ZHENGZHOU, March 12 (Xinhua) -- The inscriptions on excavated bones and shells showed that Chinese people had knowledge of epidemics in ancient China, according to a Chinese archaeologist.
During the Shang Dynasty (1600 B.C.-1046 B.C.), when epidemics were rampant, people resorted to witchcraft or offered sacrifices to ward off evil spirits, and officials used governmental measures to prevent disease transmission, said Song Zhenhao, an expert on ancient oracle bone inscriptions from the Chinese Academy of Social Sciences.
Oracle bone inscriptions, or Jiaguwen, are an ancient Chinese language named for their inscriptions on tortoise shells and animal bones. They are a primitive form of Chinese characters and the oldest fully-developed characters in China.
Some traditional ways to fight viruses took shape in ancient China, Song said.
For example, an ox bone was found in a Shang Dynasty ruins site in the city of Anyang, in central China's Henan Province. On the bone were several ancient inscriptions, which said that during epidemics, a series of sacrificial ceremonies were held to get rid of the diseases. The inscriptions were believed to be the earliest written records about epidemics in China.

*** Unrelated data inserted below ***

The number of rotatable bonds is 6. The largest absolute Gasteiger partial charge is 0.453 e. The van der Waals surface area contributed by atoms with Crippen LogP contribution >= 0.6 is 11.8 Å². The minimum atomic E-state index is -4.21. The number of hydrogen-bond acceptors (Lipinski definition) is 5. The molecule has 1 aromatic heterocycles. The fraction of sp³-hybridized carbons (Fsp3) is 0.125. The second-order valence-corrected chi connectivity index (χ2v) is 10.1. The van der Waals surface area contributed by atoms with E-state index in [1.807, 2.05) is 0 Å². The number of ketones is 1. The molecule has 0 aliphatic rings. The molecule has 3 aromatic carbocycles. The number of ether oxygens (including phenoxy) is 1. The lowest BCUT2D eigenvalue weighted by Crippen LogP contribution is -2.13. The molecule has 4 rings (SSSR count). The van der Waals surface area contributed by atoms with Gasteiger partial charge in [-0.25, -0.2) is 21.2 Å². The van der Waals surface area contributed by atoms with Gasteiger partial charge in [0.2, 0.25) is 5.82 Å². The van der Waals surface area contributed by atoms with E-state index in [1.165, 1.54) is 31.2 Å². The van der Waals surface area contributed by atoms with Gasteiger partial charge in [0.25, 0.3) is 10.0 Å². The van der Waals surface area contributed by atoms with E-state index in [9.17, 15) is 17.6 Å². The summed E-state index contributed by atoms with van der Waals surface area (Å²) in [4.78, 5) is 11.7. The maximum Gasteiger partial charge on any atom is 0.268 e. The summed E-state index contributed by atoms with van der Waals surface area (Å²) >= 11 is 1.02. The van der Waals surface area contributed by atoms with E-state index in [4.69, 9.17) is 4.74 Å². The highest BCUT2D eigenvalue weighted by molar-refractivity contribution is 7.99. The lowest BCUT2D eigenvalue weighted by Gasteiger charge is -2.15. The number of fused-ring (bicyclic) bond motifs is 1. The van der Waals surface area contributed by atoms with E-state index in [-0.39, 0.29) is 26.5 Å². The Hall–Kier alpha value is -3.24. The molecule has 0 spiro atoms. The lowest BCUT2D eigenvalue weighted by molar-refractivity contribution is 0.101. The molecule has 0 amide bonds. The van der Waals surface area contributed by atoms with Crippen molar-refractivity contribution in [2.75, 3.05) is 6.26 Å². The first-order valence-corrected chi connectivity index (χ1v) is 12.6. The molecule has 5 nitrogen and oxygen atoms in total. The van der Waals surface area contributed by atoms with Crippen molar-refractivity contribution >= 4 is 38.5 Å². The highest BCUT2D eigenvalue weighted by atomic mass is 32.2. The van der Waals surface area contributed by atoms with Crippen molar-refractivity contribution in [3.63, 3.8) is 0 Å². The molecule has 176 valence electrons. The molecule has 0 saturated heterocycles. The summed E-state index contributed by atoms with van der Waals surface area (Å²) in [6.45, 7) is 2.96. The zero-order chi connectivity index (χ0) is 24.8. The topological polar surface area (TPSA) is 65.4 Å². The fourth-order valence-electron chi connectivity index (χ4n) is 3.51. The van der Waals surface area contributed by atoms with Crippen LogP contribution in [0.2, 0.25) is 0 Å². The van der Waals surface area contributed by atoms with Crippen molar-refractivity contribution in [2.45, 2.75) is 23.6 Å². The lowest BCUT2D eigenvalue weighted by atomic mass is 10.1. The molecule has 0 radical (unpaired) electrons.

According to Song, so far, more than 50 diseases have been recorded in excavated inscriptions on bones and shells in China.
"These diseases have a very detailed explanation, which shows the Shang people were in awe of the diseases," Song said.
From the specific wording of the inscriptions, Song concluded that "medical science had reached a high level" at that time.
"People already knew about epidemics and disease transmission among people more than 3,000 years ago," Song said.
The inscriptions also recorded measures to fight against epidemics, including acupuncture, moxibustion and quarantine, in addition to numerology and offering sacrifices, in addition to acupuncture, moxibustion and quarantine.
"Some of these inscriptions also wrote about quarantine measures, which means people were proactively doing something to stay away from epidemics," Song said. "There were also measures against rumormongering to maintain stability."